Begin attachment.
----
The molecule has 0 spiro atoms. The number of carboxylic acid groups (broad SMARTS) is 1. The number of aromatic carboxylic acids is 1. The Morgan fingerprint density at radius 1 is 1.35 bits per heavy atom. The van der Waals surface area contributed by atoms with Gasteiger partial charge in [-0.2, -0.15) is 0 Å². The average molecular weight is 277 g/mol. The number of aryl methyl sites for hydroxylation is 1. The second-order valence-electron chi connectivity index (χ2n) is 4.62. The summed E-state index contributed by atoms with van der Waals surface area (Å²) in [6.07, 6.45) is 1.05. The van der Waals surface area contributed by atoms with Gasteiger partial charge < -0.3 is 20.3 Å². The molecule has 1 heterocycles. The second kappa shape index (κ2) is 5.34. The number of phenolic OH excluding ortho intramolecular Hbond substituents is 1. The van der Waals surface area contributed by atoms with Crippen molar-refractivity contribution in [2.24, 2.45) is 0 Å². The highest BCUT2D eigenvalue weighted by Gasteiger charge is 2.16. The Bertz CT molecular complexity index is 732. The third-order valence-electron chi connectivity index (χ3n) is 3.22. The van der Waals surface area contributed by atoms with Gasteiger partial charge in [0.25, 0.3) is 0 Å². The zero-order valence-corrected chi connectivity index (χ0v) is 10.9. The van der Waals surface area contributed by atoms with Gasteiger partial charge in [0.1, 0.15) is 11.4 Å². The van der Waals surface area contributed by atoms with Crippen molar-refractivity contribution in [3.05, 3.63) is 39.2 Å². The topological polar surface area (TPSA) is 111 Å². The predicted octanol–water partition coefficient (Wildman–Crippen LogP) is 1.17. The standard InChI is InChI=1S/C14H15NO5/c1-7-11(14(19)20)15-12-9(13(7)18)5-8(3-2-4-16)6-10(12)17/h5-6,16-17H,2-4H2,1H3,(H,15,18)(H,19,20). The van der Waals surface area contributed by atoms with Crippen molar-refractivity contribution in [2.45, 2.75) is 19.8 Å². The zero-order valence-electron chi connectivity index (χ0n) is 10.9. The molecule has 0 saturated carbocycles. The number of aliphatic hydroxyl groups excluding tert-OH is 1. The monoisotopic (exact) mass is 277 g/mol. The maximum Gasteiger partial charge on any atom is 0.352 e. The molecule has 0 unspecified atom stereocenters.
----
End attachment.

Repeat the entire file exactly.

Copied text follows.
The molecule has 0 spiro atoms. The number of carboxylic acid groups (broad SMARTS) is 1. The number of aromatic carboxylic acids is 1. The Morgan fingerprint density at radius 1 is 1.35 bits per heavy atom. The van der Waals surface area contributed by atoms with Gasteiger partial charge in [-0.2, -0.15) is 0 Å². The average molecular weight is 277 g/mol. The number of aryl methyl sites for hydroxylation is 1. The second-order valence-electron chi connectivity index (χ2n) is 4.62. The summed E-state index contributed by atoms with van der Waals surface area (Å²) in [6.07, 6.45) is 1.05. The van der Waals surface area contributed by atoms with Gasteiger partial charge < -0.3 is 20.3 Å². The molecule has 1 heterocycles. The second kappa shape index (κ2) is 5.34. The number of phenolic OH excluding ortho intramolecular Hbond substituents is 1. The van der Waals surface area contributed by atoms with Crippen molar-refractivity contribution in [2.24, 2.45) is 0 Å². The highest BCUT2D eigenvalue weighted by Gasteiger charge is 2.16. The Bertz CT molecular complexity index is 732. The third-order valence-electron chi connectivity index (χ3n) is 3.22. The van der Waals surface area contributed by atoms with Gasteiger partial charge in [0.25, 0.3) is 0 Å². The zero-order valence-corrected chi connectivity index (χ0v) is 10.9. The van der Waals surface area contributed by atoms with Gasteiger partial charge in [0.1, 0.15) is 11.4 Å². The van der Waals surface area contributed by atoms with Crippen molar-refractivity contribution in [3.05, 3.63) is 39.2 Å². The topological polar surface area (TPSA) is 111 Å². The predicted octanol–water partition coefficient (Wildman–Crippen LogP) is 1.17. The standard InChI is InChI=1S/C14H15NO5/c1-7-11(14(19)20)15-12-9(13(7)18)5-8(3-2-4-16)6-10(12)17/h5-6,16-17H,2-4H2,1H3,(H,15,18)(H,19,20). The van der Waals surface area contributed by atoms with Crippen molar-refractivity contribution in [2.45, 2.75) is 19.8 Å². The zero-order valence-electron chi connectivity index (χ0n) is 10.9. The molecule has 0 saturated carbocycles. The number of aliphatic hydroxyl groups excluding tert-OH is 1. The monoisotopic (exact) mass is 277 g/mol. The maximum Gasteiger partial charge on any atom is 0.352 e. The molecule has 0 unspecified atom stereocenters.